AJB Temple

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Crazy idea Jacob. Befits your political ideology, but deluded in reality. Will never happen.

The more nutty bits aside ^, this is an interesting discussion as I face a boiler replacement dilemma. Rural, no gas, building unsuitable fo solar or underfloor heating. The really big problem with change to a low carbon system of any kind, is the huge capital cost (maybe partly allayed by drip feed grants but you still have to fund the outlay) and the immense payback period (even with a pessimistic view of fossil fuel costs in the future). For those of us who expect to move - eventual retirement and downsize in my case - within 10 years, it makes no sense to install expensive systems unless they demonstrably add to property value.

Read the article in the media by John Humphries (ex Today R4) about his real life experience installing and running a GSHP in his Welsh farmhouse. Installation was text book via a full renovation: underfloor heating, lots of insulation, used a large adjacent field to bury the pipes....and the house remains cold, with a steep increase in electricity costs not delivering comfort. We need to understand why some installations simply do not work usefully and the examples of positive vs negative are too few currently.
 

Phil Pascoe

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Maybe future heating "systems" should be dealt with firstly by economics rather than technology.
Rationing - give everybody a maximum energy allowance in kwh per annum, tokens to spend how they like, on energy, whether on transport, heating, whatever. Companies providing goods/services would need to price in ration tokens as well as money, to pay for the fuel which they need. Let the market take control!
That's letting the state take control, not the market.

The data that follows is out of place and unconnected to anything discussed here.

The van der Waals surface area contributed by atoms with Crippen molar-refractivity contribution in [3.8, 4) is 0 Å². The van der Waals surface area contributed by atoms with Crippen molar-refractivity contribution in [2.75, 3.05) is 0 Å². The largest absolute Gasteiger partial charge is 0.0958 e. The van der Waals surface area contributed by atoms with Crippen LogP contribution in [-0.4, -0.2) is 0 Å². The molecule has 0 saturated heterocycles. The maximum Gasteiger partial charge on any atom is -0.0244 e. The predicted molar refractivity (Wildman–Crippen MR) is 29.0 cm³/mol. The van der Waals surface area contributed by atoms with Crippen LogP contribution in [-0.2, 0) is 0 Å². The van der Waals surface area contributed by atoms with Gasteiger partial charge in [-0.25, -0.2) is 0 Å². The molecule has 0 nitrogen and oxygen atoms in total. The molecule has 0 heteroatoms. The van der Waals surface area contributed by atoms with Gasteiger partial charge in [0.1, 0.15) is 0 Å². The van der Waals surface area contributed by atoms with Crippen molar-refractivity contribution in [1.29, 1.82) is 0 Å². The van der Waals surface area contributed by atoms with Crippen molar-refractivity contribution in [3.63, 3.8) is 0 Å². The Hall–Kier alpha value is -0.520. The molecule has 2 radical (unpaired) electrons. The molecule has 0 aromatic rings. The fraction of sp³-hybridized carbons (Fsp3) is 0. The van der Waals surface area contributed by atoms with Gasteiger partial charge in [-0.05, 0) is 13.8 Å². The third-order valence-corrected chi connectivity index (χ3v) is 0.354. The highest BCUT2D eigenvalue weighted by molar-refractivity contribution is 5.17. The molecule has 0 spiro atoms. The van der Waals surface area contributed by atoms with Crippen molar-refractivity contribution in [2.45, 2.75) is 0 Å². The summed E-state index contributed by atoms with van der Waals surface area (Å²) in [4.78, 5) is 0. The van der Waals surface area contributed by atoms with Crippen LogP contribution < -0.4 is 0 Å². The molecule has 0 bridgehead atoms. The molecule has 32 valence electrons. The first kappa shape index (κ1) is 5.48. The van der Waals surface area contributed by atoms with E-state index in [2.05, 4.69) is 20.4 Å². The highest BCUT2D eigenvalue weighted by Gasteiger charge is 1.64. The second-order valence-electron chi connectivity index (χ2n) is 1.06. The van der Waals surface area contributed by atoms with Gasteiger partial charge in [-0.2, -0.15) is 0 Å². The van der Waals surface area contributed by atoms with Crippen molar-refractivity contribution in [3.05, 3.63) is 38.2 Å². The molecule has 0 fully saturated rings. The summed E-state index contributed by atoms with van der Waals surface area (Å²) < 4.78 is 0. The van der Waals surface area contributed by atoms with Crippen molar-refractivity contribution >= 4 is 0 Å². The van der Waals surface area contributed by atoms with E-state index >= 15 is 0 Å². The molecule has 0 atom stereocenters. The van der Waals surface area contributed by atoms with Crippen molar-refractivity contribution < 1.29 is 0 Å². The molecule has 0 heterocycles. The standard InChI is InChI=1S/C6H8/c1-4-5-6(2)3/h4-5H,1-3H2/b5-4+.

Retro fitted insulation is a bit of a rabbit hole - the RICS apparently advised that cavity insulation shouldn't be used in exposed areas, which counts out places like the majority of Cornwall.
 

Pineapple

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Survival mode again - yes as much insulation as you can but also internally zonal so that your main living quarters, the woodburner, the thermal store, are all in one zone, with the rest of the premises cooling down if things are getting difficult.
I was brought up by the "Thriftiest" father in Yorkshire....I'm accustomed to living in a relatively cool house & wearing wooly jumpers & thick socks in winter.
I have tried a couple of padded jackets with little success but last year I bought a 100% DUCK-DOWN (EIDER) Jacket on ebay for £50.oo (The Eider List Price would have been over £300.oo ) I started wearing it in November & continued through to April, when I had to abandon it for the summer, because it's too warm.
My Point is that with the 100% duck-down jacket on I don't need to heat my house (Night-Storage Radiators) to any more than 5*C to prevent the pipes from freezing ! = I use the purest form of "Central Heating" in that I eat well & keep moving to maintain my body warmth. - The Down Jacket does the rest !
 

Jacob

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Crazy idea Jacob. Befits your political ideology, but deluded in reality. Will never happen....
You mean it doesn't befit your own deluded political ideology :LOL: .
It worked pretty well in WW2 and in subsequent fuel scares. The 1973 50mph limit was highly effective in terms of reducing demand and also accident rates.
We are in an emergency situation - emergency measures are long overdue. I don't expect much will come from Cop26.
 
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Jacob